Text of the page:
Pat McQuaid, President of the UCI, said: “I am grateful to John Coates, President of the International Council of Arbitration for Sport, for assembling such a high calibre and truly Independent Commission. The wide ranging terms of reference demonstrate the Commission’s determination to review fully the issues contained in the USADA report and I welcome that.”

    “Some of our critics have suggested that this Commission would not be fully independent. They were wrong. The UCI had no influence on the selection of the Commission members."

    “The appointment of these three eminent figures demonstrates clearly that the UCI wants to get to the bottom of the Lance Armstrong affair and put cycling back on the right track. Rather than simply attacking the UCI, our critics now have an opportunity to be part of the solution. I would ask them, therefore, to make their representation to the Independent Commission – and to start to put cycling first."

    The Commission will hold a hearing in London between 9-26 April 2013. It then aims to submit its report to the UCI by 1 June 2013, or shortly after. The costs will be covered by the UCI.

    “The costs of the Independent Commission will be a significant burden on the UCI, however it is clear that only such a decisive...

  • Contador keeps his grand tour option open for 2013

    Alberto Contador speaks with the press in Madrid.
    Article published:
    November 30, 2012, 13:14 GMT
    By:
    Cycling News

    Spaniard to make season debut at the Tour de San Luis

    Alberto Contador has reiterated that he may ride the Giro d’Italia or Vuelta a España instead of the Tour de France in 2013 if his Saxo-Tinkoff team fails to gain WorldTour status and an automatic invitation to the Tour.

    Contador said that his preference was to ride the Tour de France, given that he missed it in 2012 while serving suspension for his positive test for clenbuterol during the 2010 edition of the race. However, while RCS will again assign its wildcards for the Giro d’Italia in early January, ASO has refused to reveal when it will decide on its four invitations and Contador admitted that this uncertainty might impact on his programme for 2013.

    “We must see all the possibilities and at the moment we are waiting to see if the team will be in the WorldTour or not, because that’s a big difference,” Contador told reporters in Madrid on Thursday at a press conference organised by a watch sponsor.

    “My statements have not been at all a way to pressure the Tour, what I said is that we analyze all the possibilities."

    "I would like to be there, of course. Last year I couldn’t go and the year before I wasn’t at my best, but this isn’t to put pressure on the Tour. Anybody who knows how preparation works also knows that the programme is important – not just yours, but that of your teammates. You need to know in time so as to be able to give them guarantees. You need a lot of time if you’re going to fight for victory, especially at the Tour.”

    Contador said he needs eight weeks to prepare for the French race.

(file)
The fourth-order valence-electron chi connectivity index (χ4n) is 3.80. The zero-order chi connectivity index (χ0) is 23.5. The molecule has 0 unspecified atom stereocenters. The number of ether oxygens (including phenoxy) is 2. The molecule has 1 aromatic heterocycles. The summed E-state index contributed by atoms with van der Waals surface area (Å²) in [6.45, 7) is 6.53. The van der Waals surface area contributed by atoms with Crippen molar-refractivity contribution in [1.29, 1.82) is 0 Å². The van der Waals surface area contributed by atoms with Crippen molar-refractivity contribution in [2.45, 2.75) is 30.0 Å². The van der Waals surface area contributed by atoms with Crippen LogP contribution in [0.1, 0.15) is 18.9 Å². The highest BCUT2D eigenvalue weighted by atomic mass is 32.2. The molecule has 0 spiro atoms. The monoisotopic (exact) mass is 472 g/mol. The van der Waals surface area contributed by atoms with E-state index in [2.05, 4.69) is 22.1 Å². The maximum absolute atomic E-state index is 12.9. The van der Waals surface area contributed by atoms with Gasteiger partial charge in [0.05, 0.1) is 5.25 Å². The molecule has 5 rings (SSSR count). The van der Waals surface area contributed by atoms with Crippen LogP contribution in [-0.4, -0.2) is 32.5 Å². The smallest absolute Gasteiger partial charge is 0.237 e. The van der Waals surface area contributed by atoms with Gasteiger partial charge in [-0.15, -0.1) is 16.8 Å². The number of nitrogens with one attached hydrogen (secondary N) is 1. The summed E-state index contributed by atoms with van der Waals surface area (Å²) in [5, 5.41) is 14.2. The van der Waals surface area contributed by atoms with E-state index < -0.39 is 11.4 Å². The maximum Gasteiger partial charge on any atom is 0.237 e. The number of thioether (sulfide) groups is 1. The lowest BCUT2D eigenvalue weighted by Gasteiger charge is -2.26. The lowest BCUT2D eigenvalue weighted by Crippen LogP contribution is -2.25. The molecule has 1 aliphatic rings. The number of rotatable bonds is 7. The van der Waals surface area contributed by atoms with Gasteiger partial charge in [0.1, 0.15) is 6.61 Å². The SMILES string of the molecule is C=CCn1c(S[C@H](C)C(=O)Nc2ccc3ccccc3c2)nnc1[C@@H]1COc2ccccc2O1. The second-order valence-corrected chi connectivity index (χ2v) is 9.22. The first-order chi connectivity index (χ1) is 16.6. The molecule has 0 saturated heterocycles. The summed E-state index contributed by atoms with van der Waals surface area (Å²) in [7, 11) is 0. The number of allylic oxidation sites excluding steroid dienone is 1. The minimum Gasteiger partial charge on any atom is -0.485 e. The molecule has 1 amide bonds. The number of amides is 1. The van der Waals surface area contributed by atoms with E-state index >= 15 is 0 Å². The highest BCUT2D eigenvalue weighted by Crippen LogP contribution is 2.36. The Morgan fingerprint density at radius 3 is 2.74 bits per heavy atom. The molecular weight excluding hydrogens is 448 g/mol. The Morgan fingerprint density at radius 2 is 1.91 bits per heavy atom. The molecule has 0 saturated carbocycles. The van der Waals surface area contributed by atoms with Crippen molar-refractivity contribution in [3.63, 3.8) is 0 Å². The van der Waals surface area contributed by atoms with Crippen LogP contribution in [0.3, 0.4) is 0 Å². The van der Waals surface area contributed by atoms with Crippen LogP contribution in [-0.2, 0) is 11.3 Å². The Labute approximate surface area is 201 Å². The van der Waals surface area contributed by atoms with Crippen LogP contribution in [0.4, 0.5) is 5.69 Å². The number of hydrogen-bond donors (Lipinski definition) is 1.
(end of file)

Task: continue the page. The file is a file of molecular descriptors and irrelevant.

“If you start preparing thoroughly for the Giro and then don’t go there, everything changes, so it is important to know with enough time,” he said.

    After attending a recent get together with his 2013 teammates, the Spaniard paid tribute to...

  • Andy Schleck needs to enjoy cycling again, says Guercilena

    Leopard Trek's Luca Guercilena talks to the press
    Article published:
    November 30, 2012, 15:30 GMT
    By:
    Cycling News

    New RadioShack-Nissan manager looks ahead to 2013

    RadioShack-Nissan manager Luca Guercilena believes that Andy Schleck needs to start enjoying cycling once again if he is to recover from his difficult 2012 season and deliver fully on his potential.

    The 39-year-old Guercilena, who was a directeur sportif at the team for the past two years, oversaw his first training camp as manager in Luxembourg this week after taking over the reins from Johan Bruyneel during the off-season.

    Bruyneel took over as manager last year following the merger of the RadioShack and Leopard Trek teams but he departed in October in the wake of USADA’s reasoned decision on the Lance Armstrong case, which detailed his management of the systematic doping programme in place at the US Postal team.

    Schleck endured a trying 2012, compounded by the fractured pelvis that ruled him out of the Tour de France and his brother Fränk’s positive test for Xipamide at the race.

    “He needs to take pleasure in the bike again,” Guercilena told Le Quotidien. “This year, for different reasons, that wasn’t the case and that’s normal, I think. Fränk and Andy always had the feeling of losing something with the merger. [Team backer] Flavio Becca and Johan Bruyneel’s idea was to improve the team but psychologically, those who had been there for the creation of the team had the sense of losing something.”

    Guercilena said that Schleck would again target the Ardennes Classics and Tour de France, and that the team would be built around him in July. “It will be up to him to make the big effort, so as to find the inner-strength to make use of his great talent and find his level again,” he said.

    According to Guercilena, Schleck will ride...